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That Nissan NS-3 cvt fluid is about $20 per quart. I watched some youtube videos for the changing cvt fluid in an Altima and a Juke and a drain and fill takes about 4-5 quarts. A 3x drain/fill will get pretty pricey. And 20k miles is pretty early. Owners manual only calls for inspection and maybe change at 60k miles (100k km) if necessary.

I saw one youtube suggestion to make a dipstick out of a coat hanger. Snake it down until it hits bottom of pan and mark off top of wire to know total depth from dipstick hole and then mark off at fluid line on the end to figure out baseline. Just have to assume it was properly filled in first place. You can then check the fluid level and quality periodically. The fresh fluid looks blue. As it ages, it gets very dark. I assume if it goes bad, it may smell burnt, but by then there may be damage.

Ours is still too new to worry about it (so says the guy who started a cvt reliabilty thread...). I'll check colour, level and smell periodically. I may do a 50k km (30k miles) change depending upon warranty status. (I like easy to remember OCIs). If there is a defect, i would prefer that it manifest itself during warranty so it can be fixed. A fluid change may mask any problem temporarily.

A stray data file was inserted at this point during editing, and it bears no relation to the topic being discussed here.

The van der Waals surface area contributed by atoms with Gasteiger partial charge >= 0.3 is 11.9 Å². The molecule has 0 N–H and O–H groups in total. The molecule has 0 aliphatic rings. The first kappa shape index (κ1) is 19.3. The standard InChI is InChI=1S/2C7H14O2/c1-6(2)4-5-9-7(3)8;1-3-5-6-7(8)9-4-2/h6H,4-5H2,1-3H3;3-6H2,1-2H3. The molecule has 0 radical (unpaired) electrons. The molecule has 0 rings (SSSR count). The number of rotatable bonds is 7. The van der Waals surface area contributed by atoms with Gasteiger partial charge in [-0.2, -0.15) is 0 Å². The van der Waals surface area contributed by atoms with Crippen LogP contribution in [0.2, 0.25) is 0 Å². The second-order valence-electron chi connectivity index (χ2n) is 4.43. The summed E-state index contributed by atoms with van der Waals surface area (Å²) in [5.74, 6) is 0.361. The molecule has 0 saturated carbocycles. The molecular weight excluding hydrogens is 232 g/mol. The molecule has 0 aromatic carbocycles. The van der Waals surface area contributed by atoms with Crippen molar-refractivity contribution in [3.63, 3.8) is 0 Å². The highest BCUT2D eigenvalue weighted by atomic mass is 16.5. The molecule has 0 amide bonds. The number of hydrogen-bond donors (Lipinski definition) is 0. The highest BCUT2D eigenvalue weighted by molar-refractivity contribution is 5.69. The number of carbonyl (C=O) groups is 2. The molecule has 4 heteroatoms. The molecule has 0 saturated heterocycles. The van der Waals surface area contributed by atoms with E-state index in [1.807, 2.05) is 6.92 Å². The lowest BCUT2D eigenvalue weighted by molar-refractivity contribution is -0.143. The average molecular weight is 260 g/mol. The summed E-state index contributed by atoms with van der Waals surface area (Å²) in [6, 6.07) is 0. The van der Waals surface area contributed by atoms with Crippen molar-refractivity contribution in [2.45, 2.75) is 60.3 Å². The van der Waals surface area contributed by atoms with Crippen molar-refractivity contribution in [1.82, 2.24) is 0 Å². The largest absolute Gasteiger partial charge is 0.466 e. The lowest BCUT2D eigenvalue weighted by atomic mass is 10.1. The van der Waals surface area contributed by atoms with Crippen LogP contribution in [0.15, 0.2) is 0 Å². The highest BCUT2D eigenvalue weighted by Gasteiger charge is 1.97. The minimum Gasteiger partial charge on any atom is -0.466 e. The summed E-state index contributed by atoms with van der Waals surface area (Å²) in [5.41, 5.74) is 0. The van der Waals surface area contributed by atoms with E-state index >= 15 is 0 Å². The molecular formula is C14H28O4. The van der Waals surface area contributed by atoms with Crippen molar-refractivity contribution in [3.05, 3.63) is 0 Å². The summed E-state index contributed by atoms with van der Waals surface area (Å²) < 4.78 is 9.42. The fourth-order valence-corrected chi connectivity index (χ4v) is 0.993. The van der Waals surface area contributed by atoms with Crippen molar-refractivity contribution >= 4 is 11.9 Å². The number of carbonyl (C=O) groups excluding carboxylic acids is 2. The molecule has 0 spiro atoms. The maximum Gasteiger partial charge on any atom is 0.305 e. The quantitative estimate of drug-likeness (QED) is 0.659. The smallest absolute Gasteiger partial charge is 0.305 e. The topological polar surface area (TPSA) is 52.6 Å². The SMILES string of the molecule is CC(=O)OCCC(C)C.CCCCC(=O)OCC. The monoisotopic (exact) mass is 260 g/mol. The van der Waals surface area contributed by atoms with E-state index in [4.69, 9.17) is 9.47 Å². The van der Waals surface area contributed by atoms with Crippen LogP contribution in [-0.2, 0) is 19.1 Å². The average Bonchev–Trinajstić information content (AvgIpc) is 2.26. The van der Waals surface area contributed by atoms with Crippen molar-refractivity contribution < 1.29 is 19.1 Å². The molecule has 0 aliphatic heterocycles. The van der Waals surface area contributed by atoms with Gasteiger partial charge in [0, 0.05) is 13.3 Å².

Hold on guys!!! CVTs are expensive and not terribly abundant as we found with our previous 2009 Rogue. She took it to the stealership religiously for ALL maintenance. According to the service manual the techs were SUPPOSED to be checking the CVT fluid level during the scheduled maintenance, yet when it failed I checked the fluid and found it BONE DRY. This is how we came to need the newer 2015 Rogue. She just paid $350 for the transmission service, and as usual has been taking it to the stealership religiously for ALL service. But just now as I was topping off the windshield washer fluid with what I had leftover from filling mine, I noticed the coolant reservoir was bone dry. A quick peek into the radiator cap revealed that the coolant was quite low there as well. Also, the brake fluid was quite low, another service they are supposed to be staying on top of. So needless to say I have ZERO confidence in the techs working for the stealership. Now I find there is no CVT dipstick for me to check behind them doesn't exactly inspire confidence either. But I wanted to tell you all there could possibly be another reason why there's no dipstick, aside from stealership greed. It is possible since they use the "fill it till it pours out" method instead of an official service dipstick, that maybe the dipstick tube is no longer in line with an optimal area in the tranny to take a dipstick reading from. Maybe something interferes with where a dipstick would be situated, like a sensor or moving parts. I wouldn't put anything except maybe a lighted borescope camera down in there to see if there's something which could be damaged or could cause damage to the CVT from a fixed dipstick.